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Patch occupancy in Coenonympha tullia (Muller, 1764) (Lepidoptera: Satyrinae): habitat quality matters as much as patch size and isolation

Research paper by Roger L.H. Dennis, Harry T. Eales

Indexed on: 01 Sep '97Published on: 01 Sep '97Published in: Journal of Insect Conservation



Abstract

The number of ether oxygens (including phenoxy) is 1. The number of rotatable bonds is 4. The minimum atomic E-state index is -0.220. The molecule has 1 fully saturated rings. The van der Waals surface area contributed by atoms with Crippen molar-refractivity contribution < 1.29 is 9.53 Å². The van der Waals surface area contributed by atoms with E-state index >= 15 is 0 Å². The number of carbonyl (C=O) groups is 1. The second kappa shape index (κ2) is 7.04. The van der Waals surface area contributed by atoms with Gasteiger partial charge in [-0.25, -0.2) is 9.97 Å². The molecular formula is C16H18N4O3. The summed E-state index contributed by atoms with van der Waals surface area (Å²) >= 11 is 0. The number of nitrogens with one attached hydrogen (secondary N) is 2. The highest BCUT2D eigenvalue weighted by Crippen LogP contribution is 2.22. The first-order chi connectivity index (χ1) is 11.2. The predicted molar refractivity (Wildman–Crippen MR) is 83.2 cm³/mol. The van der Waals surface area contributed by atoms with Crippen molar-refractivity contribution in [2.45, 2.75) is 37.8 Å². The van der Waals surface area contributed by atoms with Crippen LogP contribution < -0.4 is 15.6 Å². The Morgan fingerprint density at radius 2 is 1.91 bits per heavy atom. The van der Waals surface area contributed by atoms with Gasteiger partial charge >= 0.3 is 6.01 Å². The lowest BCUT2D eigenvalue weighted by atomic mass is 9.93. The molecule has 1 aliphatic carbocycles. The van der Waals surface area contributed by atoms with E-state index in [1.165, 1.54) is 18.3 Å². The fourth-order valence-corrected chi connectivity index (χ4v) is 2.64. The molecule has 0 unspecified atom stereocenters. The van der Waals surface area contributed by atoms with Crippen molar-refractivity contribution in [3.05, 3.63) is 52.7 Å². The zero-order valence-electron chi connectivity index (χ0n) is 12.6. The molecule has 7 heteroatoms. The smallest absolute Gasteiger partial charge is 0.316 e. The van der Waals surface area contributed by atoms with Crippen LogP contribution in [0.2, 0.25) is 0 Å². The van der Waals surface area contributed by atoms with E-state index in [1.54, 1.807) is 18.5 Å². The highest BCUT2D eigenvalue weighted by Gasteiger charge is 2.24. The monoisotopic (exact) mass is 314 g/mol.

Patch occupancy by Coenonympha tullia has been surveyed in 166 sites in Northumberland, UK. It was found in 117 of them and absent in 37. Weather conditions were too poor to determine its presence at a further 12 sites. Differences in habitat quality among sites account for patch occupancy as successfully (R2 = 48%) as isolation and patch size jointly (R2 = 46%). This finding has relevance for metapopulation studies as it demonstrates that greater attention should be given to differences in habitat quality among patches beyond their size and distance from one another. Together, habitat quality, patch size and isolation account for 61% of the variation in C. tullia occupancy of sites and discriminant analysis produces a correct classification for > 88% of sites. Habitat quality and patch size jointly account for much the same variance, and result in the same classification of the twelve sites excluded from analysis, as they do in conjunction with patch isolation. This result suggests that there is potential for predicting changes in occupancy of sites from site specific data in the face of changes to biotopes, such as planned exploitation and deterioration of sites from other causes including climate change and management practices.